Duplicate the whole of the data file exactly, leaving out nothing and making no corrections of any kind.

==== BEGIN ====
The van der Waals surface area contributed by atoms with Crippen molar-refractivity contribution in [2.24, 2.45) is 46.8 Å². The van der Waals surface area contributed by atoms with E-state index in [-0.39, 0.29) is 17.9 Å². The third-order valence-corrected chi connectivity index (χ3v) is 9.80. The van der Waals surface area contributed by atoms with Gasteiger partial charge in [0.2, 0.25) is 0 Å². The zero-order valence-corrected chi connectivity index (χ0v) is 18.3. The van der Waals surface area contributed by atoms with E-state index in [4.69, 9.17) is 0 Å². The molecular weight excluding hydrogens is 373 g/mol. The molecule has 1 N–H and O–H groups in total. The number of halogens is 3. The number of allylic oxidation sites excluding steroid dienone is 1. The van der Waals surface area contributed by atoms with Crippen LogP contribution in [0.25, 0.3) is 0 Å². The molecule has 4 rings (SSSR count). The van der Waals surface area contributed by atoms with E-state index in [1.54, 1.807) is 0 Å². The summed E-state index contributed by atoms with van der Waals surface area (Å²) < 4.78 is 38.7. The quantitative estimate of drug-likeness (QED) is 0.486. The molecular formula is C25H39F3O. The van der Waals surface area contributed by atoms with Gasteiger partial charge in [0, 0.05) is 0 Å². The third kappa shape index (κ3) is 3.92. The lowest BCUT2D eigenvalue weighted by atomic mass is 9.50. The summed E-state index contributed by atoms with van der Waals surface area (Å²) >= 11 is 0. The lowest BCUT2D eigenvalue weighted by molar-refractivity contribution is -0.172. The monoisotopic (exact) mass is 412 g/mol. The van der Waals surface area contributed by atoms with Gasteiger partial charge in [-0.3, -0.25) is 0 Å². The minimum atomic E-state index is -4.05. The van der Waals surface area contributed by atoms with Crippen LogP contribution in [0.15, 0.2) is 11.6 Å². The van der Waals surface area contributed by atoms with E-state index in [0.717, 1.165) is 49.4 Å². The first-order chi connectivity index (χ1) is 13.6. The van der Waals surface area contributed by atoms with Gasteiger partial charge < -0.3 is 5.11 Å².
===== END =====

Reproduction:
The van der Waals surface area contributed by atoms with Crippen molar-refractivity contribution in [2.24, 2.45) is 46.8 Å². The van der Waals surface area contributed by atoms with E-state index in [-0.39, 0.29) is 17.9 Å². The third-order valence-corrected chi connectivity index (χ3v) is 9.80. The van der Waals surface area contributed by atoms with Gasteiger partial charge in [0.2, 0.25) is 0 Å². The zero-order valence-corrected chi connectivity index (χ0v) is 18.3. The van der Waals surface area contributed by atoms with E-state index in [4.69, 9.17) is 0 Å². The molecular weight excluding hydrogens is 373 g/mol. The molecule has 1 N–H and O–H groups in total. The number of halogens is 3. The number of allylic oxidation sites excluding steroid dienone is 1. The van der Waals surface area contributed by atoms with Crippen LogP contribution in [0.25, 0.3) is 0 Å². The molecule has 4 rings (SSSR count). The van der Waals surface area contributed by atoms with E-state index in [1.54, 1.807) is 0 Å². The summed E-state index contributed by atoms with van der Waals surface area (Å²) < 4.78 is 38.7. The quantitative estimate of drug-likeness (QED) is 0.486. The molecular formula is C25H39F3O. The van der Waals surface area contributed by atoms with Gasteiger partial charge in [0, 0.05) is 0 Å². The third kappa shape index (κ3) is 3.92. The lowest BCUT2D eigenvalue weighted by atomic mass is 9.50. The summed E-state index contributed by atoms with van der Waals surface area (Å²) >= 11 is 0. The lowest BCUT2D eigenvalue weighted by molar-refractivity contribution is -0.172. The monoisotopic (exact) mass is 412 g/mol. The van der Waals surface area contributed by atoms with Gasteiger partial charge in [-0.3, -0.25) is 0 Å². The minimum atomic E-state index is -4.05. The van der Waals surface area contributed by atoms with Crippen LogP contribution in [0.15, 0.2) is 11.6 Å². The van der Waals surface area contributed by atoms with E-state index in [0.717, 1.165) is 49.4 Å². The first-order chi connectivity index (χ1) is 13.6. The van der Waals surface area contributed by atoms with Gasteiger partial charge < -0.3 is 5.11 Å².